KODIAK — Coast Guard Commandant Admiral Karl Schultz, the highest-ranking member of the Coast Guard, visited Kodiak on Monday, along with a congressional delegation that included representatives from California, Tennessee and Maryland.
The main purpose of the visit was to familiarize the congressional delegation with the unique challenges that come with the vast areas of responsibility that different units face to complete their various missions throughout Alaska, according to PA3 Lauren Dean, a public affairs officer for the Coast Guard.
“The Coast Guard (in Alaska) has always operated with less resources, doing more with less,” Dean said.
The congressional delegation included Rep. Lucille Roybal-Allard (D-CA), Rep. Chuck Fleischmann (R-TN) and Rep. Dutch Ruppersberger (D-MD).
“The purpose of the trip is to gain a first hand experience inspecting Coast Guard assets and confirming budget request details,” said Kasey Lovett, communication director for Congressman Fleischmann.
Lovett added that the delegation was briefed on supporting the national objectives of the Arctic region while aboard the USCGC Healy, an icebreaker which left Kodiak yesterday on its way to the Arctic. The briefing addressed the Coast Guard’s Arctic mission and international traffic in the region.
During the Healy’s months-long deployment, it is expected to support multiple science missions, as well as Operation Arctic Shield, the service’s annual operation in the Arctic region.
“Thank you to our maritime first responders for your vigilance in ensuring our waterways are safe for travel and commerce,” Fleischmann said in a Tweet. He is the ranking member on the House Appropriations Homeland Security subcommittee.
According to the office of Congresswoman Roybal-Allard, who is the chairwoman of the House Homeland Security Appropriations Subcommittee, this trip is part of her effort to stay informed about the Coast Guard’s needs and priorities in the Arctic.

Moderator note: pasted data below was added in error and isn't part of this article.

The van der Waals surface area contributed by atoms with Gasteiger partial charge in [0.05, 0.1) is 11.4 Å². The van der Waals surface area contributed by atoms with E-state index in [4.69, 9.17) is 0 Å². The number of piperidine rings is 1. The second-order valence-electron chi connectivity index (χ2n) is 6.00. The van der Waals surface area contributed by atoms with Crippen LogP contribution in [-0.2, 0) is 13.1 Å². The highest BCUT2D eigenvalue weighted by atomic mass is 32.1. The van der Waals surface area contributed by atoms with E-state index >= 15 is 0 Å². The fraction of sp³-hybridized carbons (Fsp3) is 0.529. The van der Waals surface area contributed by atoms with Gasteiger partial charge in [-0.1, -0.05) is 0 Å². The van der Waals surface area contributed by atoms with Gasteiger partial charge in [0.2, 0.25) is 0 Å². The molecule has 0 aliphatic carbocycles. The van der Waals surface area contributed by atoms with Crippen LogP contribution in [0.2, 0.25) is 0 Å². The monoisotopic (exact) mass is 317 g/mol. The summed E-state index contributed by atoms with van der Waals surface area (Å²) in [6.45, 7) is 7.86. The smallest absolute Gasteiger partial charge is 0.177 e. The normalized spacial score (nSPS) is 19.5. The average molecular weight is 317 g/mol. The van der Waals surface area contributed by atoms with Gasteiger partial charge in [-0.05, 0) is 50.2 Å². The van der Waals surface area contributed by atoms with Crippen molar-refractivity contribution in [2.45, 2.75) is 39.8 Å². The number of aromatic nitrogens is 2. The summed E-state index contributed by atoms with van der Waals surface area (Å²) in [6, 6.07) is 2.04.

As a member of the House-Senate Conference Committee on Homeland Security, Roybal-Allard fought to include funds for the Coast Guard’s first heavy icebreaker in 40 years, which will be built at a cost of $675 million and is expected to be completed in 2024.
A representative of Roybal-Allard’s office said that she will continue to do all she can to ensure a robust Coast Guard presence in the Arctic.
Before coming to Kodiak, the delegation visited Juneau. The delegation traveled to Ketchikan after departing Kodiak.
“The Coast Guard defends 6,640 miles of coastline across two oceans in Alaska. Our service members stand watch over America’s gateway to the Arctic, protect precious natural resources, and save those in peril in the unforgiving Alaskan elements,” Admiral Schultz wrote in a social media post about his visit to Kodiak. “There is no better investment of taxpayer dollars than the U.S. Coast Guard.”
Congressman Ruppersberger said that he was impressed by his experience at Base Kodiak.
“The three of us from the Appropriations Committee who oversee the Coast Guard came to Alaska to see their challenges and how they deal with the community,” Ruppersberger said. “The mission is really well-run.
“We talked to the front-line people. They love the community in Kodiak. A lot of them said they won’t leave when they retire.”
Ruppersberger said that funding is a central issue that was discussed during their visit to Kodiak. The Coast Guard requires not only the right air and sea assets, he said, but also extensive maintenance crews and docking equipment for icebreakers, among other things.
During his visit, Ruppersberger traveled briefly to Kotzebue, where the delegation learned about the Coast Guard’s forward deployment unit, which provides search and rescue services in the Arctic region.
“With the melting of the ice, more people will come to that area, which means there will be need for more search and rescue,” he said. “In the U.S., other than Alaska, you have first responders. Here, the Coast Guard does it all. They are the first responders.”
Despite the challenging Coast Guard mission in Alaska, Ruppersberger said “there’s a serenity here that you don’t get any place else.”
“We’re so lucky to have Alaska,” he said.